VICTORIA BARRET: Look you can't just junk the post office. There is incredible value in what the post office does. Ti is an immense distribution system. That is worth a lot. You can't just junk it. I like sending Christmas cards Dennis. You get one every year. There is real value here. The union contracts are a problem, you need to rip them up, that is true but you can't just junk the post office.
STEVE FORBES: You are not going to stamp out the post office, but what we should do is privatize the post office so that is does compete. Remove the monopoly on first class mail and let it be like any other company. One thing to prevent, David, is what happened with the SNLs when they tried to bail them out 30 years ago. They allowed them to go to other businesses and as a result, taxpayers were stuck with a $200 billion loss. Post Office, don't let them do that unless they are a private company.
KYM MCNICHOLAS: No, I don't think that is the answer, I think the answer is in Congress. The Inspector General issued a report in July that said Congress has overcharged the United States Postal Service to the tune of $75 billion for retirement benefits. Why not make them pay it back? It will solve the whole problem.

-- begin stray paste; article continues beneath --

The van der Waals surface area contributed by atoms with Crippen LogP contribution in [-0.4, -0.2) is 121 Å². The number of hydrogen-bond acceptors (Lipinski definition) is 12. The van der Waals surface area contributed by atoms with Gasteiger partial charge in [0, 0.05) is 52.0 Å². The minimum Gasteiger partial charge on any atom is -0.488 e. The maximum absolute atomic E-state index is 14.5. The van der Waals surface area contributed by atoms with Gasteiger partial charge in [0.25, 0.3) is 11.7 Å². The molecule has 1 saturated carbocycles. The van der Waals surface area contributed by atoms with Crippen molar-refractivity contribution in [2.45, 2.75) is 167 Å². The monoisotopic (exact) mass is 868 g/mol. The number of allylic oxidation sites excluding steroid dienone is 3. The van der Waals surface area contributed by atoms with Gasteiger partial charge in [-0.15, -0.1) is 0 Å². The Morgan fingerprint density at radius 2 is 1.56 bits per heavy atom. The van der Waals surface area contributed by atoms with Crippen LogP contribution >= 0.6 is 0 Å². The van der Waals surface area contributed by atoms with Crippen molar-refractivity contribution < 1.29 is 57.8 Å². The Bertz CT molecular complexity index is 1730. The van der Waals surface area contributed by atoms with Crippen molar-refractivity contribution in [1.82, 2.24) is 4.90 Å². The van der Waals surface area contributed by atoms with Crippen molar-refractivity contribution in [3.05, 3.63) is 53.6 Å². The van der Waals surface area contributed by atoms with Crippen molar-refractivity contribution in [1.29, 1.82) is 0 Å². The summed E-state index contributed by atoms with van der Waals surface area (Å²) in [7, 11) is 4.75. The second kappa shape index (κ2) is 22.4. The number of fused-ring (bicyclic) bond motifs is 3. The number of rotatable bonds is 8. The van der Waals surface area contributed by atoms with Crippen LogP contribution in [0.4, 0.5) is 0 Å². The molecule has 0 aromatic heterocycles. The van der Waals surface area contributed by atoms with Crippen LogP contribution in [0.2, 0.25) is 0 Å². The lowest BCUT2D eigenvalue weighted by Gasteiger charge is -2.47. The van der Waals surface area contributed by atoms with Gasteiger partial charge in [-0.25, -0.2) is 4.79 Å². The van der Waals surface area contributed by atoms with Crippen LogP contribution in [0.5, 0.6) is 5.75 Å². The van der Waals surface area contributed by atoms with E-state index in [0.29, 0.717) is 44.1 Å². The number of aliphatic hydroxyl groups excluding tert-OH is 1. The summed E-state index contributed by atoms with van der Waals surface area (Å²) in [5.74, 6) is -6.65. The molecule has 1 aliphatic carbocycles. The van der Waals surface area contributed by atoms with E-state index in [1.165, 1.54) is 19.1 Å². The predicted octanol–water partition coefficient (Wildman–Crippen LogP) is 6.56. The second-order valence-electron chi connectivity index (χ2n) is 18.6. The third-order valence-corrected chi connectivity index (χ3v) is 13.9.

MIKE OZANIAN: The Post Office desperately needs to be privatized, but David you made a big mistake leading off the segment. You used brains and auto bailouts in the same sentence I believe. This guy [Ron Bloom] is just coming in to save union jobs. General Motors is the bottom of the heap in the auto industry when it comes to revenue and operating income per employee and he is offering nothing to streamline the Post Office.
INFORMER: Stocks to help you fight inflation
KYM MCNICHOLAS: McDonald's (MCD)
VICTORIA BARRET: Amazon (AMZN)
DENNIS KNEALE: UGI (UGI)